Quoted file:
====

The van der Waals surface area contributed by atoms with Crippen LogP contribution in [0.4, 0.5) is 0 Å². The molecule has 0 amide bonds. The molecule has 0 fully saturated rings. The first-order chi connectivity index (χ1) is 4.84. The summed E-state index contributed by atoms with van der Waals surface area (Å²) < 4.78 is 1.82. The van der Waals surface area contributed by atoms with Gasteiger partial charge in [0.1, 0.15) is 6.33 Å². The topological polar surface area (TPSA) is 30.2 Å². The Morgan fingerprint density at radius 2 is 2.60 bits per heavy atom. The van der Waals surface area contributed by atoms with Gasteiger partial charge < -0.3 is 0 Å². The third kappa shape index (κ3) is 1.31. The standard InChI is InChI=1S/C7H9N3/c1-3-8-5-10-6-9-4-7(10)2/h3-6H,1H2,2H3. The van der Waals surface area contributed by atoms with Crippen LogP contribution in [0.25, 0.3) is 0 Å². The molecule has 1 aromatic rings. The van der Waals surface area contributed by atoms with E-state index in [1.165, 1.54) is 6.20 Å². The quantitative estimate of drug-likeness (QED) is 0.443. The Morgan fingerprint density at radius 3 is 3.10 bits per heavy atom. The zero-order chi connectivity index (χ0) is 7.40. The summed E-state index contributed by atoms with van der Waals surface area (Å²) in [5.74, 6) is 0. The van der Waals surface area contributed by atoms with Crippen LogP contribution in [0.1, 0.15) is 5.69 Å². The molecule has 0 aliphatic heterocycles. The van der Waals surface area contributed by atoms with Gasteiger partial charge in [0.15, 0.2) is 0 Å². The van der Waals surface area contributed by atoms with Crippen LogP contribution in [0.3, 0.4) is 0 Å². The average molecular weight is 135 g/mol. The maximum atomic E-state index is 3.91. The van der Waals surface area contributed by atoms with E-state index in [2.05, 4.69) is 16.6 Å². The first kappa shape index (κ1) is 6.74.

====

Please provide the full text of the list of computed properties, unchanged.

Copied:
The van der Waals surface area contributed by atoms with Crippen LogP contribution in [0.4, 0.5) is 0 Å². The molecule has 0 amide bonds. The molecule has 0 fully saturated rings. The first-order chi connectivity index (χ1) is 4.84. The summed E-state index contributed by atoms with van der Waals surface area (Å²) < 4.78 is 1.82. The van der Waals surface area contributed by atoms with Gasteiger partial charge in [0.1, 0.15) is 6.33 Å². The topological polar surface area (TPSA) is 30.2 Å². The Morgan fingerprint density at radius 2 is 2.60 bits per heavy atom. The van der Waals surface area contributed by atoms with Gasteiger partial charge < -0.3 is 0 Å². The third kappa shape index (κ3) is 1.31. The standard InChI is InChI=1S/C7H9N3/c1-3-8-5-10-6-9-4-7(10)2/h3-6H,1H2,2H3. The van der Waals surface area contributed by atoms with Crippen LogP contribution in [0.25, 0.3) is 0 Å². The molecule has 1 aromatic rings. The van der Waals surface area contributed by atoms with E-state index in [1.165, 1.54) is 6.20 Å². The quantitative estimate of drug-likeness (QED) is 0.443. The Morgan fingerprint density at radius 3 is 3.10 bits per heavy atom. The zero-order chi connectivity index (χ0) is 7.40. The summed E-state index contributed by atoms with van der Waals surface area (Å²) in [5.74, 6) is 0. The van der Waals surface area contributed by atoms with Crippen LogP contribution in [0.1, 0.15) is 5.69 Å². The molecule has 0 aliphatic heterocycles. The van der Waals surface area contributed by atoms with Gasteiger partial charge in [0.15, 0.2) is 0 Å². The van der Waals surface area contributed by atoms with Crippen LogP contribution in [0.3, 0.4) is 0 Å². The average molecular weight is 135 g/mol. The maximum atomic E-state index is 3.91. The van der Waals surface area contributed by atoms with E-state index in [2.05, 4.69) is 16.6 Å². The first kappa shape index (κ1) is 6.74.